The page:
The General's Daughter
Interesting ideas are buried under a ho-hum thriller
The General's Daughter
Paramount Pictures
Directed by Simon West
USA, 1999
Partway through The General's Daughter--coming out of the first plot twist and heading into the second--we learn that Elisabeth Campbell (Leslie Stefanson), the title character, who was earlier discovered raped and murdered, had earlier suffered through something worse than rape. Paul Brenner (John Travolta), the army investigator on the case, frowns at the freshly-incarcerated Col. Robert Moore (James Woods).

"What's worse than rape?" he asks.

Moore: "When you find that out, you'll know everything, won't you?"

Well, no, he won't. The General's Daughter aims to be a modern film noir, so you know the plot's going to twist more than a roomful of yogic pretzels.

And twist it does, with Brenner and his investigating partner (and--surprise!--old flame) Sarah Sunhill (Madeleine Stowe) trying to keep up. They don't quite make it, playing their roles with such a lack of conviction that we don't care any more about them than when the movie started, and that isn't much. In the noir tradition, Brenner is a jaded wiseass tough guy, but a good and relentless investigator. Sunhill still has a soft spot for Brenner and can go toe to wiseass toe with him. But that's the extent of their personalities, and everyone else is just a piece of the puzzle. There's just nothing to grab onto.

As noir goes, the story is no great shakes either. The requisite elements of sex, murder, and corruption are there (though the film's light on blackmail and double-crossing), but the ingredients alone aren't enough. As modern noir films like Wild Things, The Usual Suspects, and The Hot Spot illustrate, the genre is best served by keeping the audience just shy of the truth and gradually revealing the layers of lies, occasionally by adding more lies. In The General's Daughter, the truth is given to us in chunks--bam!--and then we're told just what's missing.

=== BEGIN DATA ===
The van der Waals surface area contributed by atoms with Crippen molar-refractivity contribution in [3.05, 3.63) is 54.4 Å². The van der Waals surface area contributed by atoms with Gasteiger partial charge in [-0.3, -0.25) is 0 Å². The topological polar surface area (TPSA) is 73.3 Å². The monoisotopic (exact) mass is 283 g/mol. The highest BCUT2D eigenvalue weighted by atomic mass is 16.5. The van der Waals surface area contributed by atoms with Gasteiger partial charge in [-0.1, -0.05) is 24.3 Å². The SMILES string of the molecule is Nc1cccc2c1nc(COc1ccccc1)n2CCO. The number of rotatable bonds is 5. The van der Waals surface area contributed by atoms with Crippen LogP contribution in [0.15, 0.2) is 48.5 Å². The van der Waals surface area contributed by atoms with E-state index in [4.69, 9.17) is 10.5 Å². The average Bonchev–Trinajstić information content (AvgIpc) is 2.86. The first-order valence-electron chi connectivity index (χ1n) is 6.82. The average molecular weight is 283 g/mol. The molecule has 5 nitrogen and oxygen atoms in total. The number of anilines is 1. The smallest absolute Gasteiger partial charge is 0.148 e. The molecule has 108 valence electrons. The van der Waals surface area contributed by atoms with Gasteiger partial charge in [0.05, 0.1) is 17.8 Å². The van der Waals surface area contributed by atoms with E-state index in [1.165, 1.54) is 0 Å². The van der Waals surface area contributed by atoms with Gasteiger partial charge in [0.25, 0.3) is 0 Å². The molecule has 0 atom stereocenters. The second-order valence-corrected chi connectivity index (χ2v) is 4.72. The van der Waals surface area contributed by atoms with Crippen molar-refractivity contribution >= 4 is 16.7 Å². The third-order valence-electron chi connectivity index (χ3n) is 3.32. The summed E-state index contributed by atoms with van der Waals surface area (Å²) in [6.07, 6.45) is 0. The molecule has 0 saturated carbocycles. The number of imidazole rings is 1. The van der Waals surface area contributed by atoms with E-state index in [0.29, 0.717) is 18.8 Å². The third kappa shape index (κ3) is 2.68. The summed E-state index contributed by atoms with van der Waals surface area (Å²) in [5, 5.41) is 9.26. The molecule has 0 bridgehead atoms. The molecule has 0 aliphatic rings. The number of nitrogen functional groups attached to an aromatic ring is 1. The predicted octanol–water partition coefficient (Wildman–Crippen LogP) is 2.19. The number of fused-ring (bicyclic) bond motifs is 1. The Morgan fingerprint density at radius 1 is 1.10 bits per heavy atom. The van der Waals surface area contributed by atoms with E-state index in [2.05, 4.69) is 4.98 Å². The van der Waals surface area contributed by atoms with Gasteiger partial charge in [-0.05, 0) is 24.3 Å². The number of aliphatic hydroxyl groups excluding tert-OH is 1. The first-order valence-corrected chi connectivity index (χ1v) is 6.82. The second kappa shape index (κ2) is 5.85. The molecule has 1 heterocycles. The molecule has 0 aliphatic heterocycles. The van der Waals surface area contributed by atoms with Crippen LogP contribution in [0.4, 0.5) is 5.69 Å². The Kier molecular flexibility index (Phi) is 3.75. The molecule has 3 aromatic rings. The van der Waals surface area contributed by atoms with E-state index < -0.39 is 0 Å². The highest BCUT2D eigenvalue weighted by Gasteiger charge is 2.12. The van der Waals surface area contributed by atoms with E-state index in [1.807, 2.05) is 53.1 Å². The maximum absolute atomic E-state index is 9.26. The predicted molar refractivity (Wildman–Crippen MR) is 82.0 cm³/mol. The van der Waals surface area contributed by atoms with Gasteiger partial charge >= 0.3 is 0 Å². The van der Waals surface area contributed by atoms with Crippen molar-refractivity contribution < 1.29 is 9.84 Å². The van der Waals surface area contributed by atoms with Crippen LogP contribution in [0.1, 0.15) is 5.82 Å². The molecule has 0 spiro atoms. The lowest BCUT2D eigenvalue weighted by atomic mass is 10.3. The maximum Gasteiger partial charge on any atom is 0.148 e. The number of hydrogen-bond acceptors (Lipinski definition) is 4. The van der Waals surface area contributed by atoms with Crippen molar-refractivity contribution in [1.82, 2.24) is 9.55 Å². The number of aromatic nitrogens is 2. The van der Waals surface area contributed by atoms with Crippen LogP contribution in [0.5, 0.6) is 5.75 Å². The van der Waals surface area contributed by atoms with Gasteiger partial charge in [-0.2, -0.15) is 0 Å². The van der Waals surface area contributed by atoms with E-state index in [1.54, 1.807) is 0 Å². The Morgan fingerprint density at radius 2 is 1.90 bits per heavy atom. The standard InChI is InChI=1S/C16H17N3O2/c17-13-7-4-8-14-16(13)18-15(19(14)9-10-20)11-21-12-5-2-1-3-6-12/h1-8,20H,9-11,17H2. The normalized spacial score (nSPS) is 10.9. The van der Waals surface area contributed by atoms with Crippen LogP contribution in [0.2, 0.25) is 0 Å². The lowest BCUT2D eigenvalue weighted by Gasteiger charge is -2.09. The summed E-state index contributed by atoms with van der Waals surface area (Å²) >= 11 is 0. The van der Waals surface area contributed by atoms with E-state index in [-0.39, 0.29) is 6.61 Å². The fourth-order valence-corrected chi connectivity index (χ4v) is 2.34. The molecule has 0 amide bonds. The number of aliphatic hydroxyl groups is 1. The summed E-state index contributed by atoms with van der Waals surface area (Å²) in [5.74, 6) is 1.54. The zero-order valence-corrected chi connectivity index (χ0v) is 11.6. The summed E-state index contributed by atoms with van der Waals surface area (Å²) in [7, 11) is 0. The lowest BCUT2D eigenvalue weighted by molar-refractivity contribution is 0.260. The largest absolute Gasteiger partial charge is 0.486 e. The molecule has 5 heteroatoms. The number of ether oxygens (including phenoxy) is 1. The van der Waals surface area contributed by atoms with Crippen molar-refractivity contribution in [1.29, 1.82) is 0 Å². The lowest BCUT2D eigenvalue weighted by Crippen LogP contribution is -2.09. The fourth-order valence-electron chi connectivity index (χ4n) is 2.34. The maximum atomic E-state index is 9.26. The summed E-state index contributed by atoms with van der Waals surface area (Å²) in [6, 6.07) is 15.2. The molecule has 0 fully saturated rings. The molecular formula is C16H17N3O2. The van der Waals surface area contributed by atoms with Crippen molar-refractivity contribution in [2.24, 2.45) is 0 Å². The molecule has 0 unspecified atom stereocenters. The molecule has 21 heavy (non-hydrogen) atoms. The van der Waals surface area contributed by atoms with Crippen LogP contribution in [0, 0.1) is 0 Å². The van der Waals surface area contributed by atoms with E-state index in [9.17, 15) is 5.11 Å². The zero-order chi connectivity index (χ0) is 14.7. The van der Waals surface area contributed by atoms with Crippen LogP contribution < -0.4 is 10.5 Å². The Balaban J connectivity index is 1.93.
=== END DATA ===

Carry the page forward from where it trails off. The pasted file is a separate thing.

Where The General's Daughter succeeds--even compels--is in its dissection of rape. Most movies, TV shows, and books focus on rape as a singular event; consequences, if any, are usually histrionics for the victim and later retribution for the perpetrator. (It's telling that most of these kinds of depictions are written by men. Rape accounts by women--fictitious or otherwise--are quite different.) And then there's the axiom, repeated by Woods in a recent Entertainment Weekly interview: rape is about violence, not sex. That's not quite true--rape is really about power, which is often expressed through violence.

The General's Daughter is one of those rare movies that recognizes both of these things. (Not for one minute do I think it's an accident that the one person who is never allowed to talk about the rape--save for one outburst--is Campbell herself. Everyone else defines how it's discussed, and under what circumstances.) The investigation takes us before, during, and after the rape, and we get a clear picture of the forces both overt and subtle that led to it, that drove it, and more importantly, that shaped events and reactions later. Every single thing is about power: personal power, political power, male power, female power, sexual power, paternal power. Just about every character the investigators touch has a different attitude toward what happened, but what they say and what they do all relate to keeping or wielding power. The one scene that struck me cold right to the marrow was a kiss--a moment which wrapped up all the types of power mentioned before, sinister and terrifying in intensity.

In that moment, the movie really meant something. There are other moments like this throughout, occasionally giving us glimpses at what The General's Daughter could have been. As it is, the most thought-provoking aspects lurk under the surface of a mediocre thriller.

A Critical Eye exclusive (June 21, 1999)
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